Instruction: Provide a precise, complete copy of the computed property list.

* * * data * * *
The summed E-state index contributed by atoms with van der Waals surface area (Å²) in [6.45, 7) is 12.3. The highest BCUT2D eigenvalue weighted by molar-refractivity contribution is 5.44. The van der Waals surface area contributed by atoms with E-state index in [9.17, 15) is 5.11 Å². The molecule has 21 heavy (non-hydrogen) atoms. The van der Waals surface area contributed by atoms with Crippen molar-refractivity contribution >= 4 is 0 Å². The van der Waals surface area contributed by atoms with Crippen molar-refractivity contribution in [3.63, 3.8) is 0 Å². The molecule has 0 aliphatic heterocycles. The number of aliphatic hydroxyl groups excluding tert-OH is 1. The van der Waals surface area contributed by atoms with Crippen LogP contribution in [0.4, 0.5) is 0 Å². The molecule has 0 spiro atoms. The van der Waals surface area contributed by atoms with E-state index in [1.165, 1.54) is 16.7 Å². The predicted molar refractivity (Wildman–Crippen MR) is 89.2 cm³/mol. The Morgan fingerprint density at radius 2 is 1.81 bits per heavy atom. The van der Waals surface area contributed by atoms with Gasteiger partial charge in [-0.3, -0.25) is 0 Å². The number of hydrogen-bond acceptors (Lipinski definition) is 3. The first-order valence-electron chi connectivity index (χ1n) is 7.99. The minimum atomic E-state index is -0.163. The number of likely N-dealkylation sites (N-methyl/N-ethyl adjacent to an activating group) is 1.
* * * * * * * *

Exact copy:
The summed E-state index contributed by atoms with van der Waals surface area (Å²) in [6.45, 7) is 12.3. The highest BCUT2D eigenvalue weighted by molar-refractivity contribution is 5.44. The van der Waals surface area contributed by atoms with E-state index in [9.17, 15) is 5.11 Å². The molecule has 21 heavy (non-hydrogen) atoms. The van der Waals surface area contributed by atoms with Crippen molar-refractivity contribution >= 4 is 0 Å². The van der Waals surface area contributed by atoms with Crippen molar-refractivity contribution in [3.63, 3.8) is 0 Å². The molecule has 0 aliphatic heterocycles. The number of aliphatic hydroxyl groups excluding tert-OH is 1. The van der Waals surface area contributed by atoms with Crippen LogP contribution in [0.4, 0.5) is 0 Å². The molecule has 0 spiro atoms. The van der Waals surface area contributed by atoms with E-state index in [1.165, 1.54) is 16.7 Å². The predicted molar refractivity (Wildman–Crippen MR) is 89.2 cm³/mol. The Morgan fingerprint density at radius 2 is 1.81 bits per heavy atom. The van der Waals surface area contributed by atoms with Gasteiger partial charge in [-0.3, -0.25) is 0 Å². The number of hydrogen-bond acceptors (Lipinski definition) is 3. The first-order valence-electron chi connectivity index (χ1n) is 7.99. The minimum atomic E-state index is -0.163. The number of likely N-dealkylation sites (N-methyl/N-ethyl adjacent to an activating group) is 1.